T. Persons with underlying health conditions are at greater risk of fatality if they catch COVID-19, and preventing individuals from becoming higher-risk patients will protect the public health, safety, and welfare of the region.

U. The impacts of the emerging public health crisis on the economy, employment, job retention, child care, and businesses may result in: workers being unable to go to work because of illness; the need to care for children home from day care or school or for other family members without paid sick or safe time; and reduced hours due to reduced demand, furlough, or unemployment as businesses struggle during the state of emergency. These risks are compounded especially for workers without paid sick or safe time, those in the “gig economy,” and others without protections that help stabilize income. Historically disadvantaged populations are already at greater risk of eviction. Compounding existing risk with the impacts from the COVID-19 emergency may increase the likelihood of exposure, spread, and contraction of the virus.

V. Providing a defense to eviction for certain causes resulting from the COVID-19 pandemic is necessary as an additional step to protect public health to support stable housing, decrease the likelihood that individuals and families will fall into homelessness, and decrease exposure while the COVID-19 emergency exists.

Section 2. Subsection 22.206.160.C of the Seattle Municipal Code, which section was last amended by Ordinance 126041, is amended as follows:

22.206.160 Duties of owners

* * *

C. Just cause eviction

1. Pursuant to provisions of the Washington State Residential Landlord-Tenant Act (RCW 59.18.290), an owner may not evict a residential tenant without a court order, which can be issued by a court only after the tenant has an opportunity in a show cause hearing to contest the eviction (RCW 59.18.380). An owner of a housing unit shall not evict or attempt to evict any tenant, or otherwise terminate or attempt to terminate the tenancy of any tenant, unless the owner can prove in court that just cause exists. Regardless of whether just cause for eviction may exist, an owner may not evict a residential tenant from a rental housing unit if: the unit is not registered with the Seattle Department of Construction and Inspections if required by Section 22.214.040; or if subsections 22.206.160.C.8 or 22.206.160.C.9 provide((s)) the tenant a defense to the eviction.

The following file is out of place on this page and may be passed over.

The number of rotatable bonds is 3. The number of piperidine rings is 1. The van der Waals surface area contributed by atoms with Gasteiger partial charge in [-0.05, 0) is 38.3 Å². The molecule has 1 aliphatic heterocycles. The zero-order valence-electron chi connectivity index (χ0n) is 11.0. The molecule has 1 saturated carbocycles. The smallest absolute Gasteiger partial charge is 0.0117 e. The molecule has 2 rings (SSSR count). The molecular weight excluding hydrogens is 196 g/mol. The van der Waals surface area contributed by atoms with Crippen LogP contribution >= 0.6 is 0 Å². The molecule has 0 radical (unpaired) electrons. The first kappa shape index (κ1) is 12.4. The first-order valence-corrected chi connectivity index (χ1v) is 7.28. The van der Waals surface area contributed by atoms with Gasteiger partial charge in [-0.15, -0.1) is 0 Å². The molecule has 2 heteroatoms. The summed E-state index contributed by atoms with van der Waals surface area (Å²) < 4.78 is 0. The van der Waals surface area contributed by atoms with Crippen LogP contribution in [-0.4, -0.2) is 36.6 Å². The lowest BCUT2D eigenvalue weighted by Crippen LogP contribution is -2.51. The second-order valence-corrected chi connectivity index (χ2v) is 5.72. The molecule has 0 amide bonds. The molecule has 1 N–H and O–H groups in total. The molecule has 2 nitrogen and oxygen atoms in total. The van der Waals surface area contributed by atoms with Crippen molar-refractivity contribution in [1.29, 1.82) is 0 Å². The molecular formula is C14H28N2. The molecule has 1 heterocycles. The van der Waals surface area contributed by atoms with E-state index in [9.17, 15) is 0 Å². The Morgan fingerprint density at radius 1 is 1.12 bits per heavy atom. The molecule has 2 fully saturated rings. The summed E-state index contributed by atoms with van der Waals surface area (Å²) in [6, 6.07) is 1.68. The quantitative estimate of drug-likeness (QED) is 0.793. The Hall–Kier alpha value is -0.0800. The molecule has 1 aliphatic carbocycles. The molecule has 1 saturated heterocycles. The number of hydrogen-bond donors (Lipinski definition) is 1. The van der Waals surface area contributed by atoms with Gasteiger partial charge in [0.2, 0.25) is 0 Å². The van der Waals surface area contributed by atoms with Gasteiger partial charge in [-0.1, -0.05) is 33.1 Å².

An owner is in compliance with the registration requirement if the rental housing unit is registered with the Seattle Department of Construction and Inspections before issuing a notice to terminate tenancy. The reasons for termination of tenancy listed below, and no others, shall constitute just cause under this Section 22.206.160:

a. The tenant fails to comply with a 14 day notice to pay rent or vacate pursuant to RCW 59.12.030(3); a ten day notice to comply or vacate pursuant to RCW 59.12.030(4); or a three day notice to vacate for waste, nuisance (including a drug-related activity nuisance pursuant to chapter 7.43 RCW), or maintenance of an unlawful business or conduct pursuant to RCW 59.12.030(5);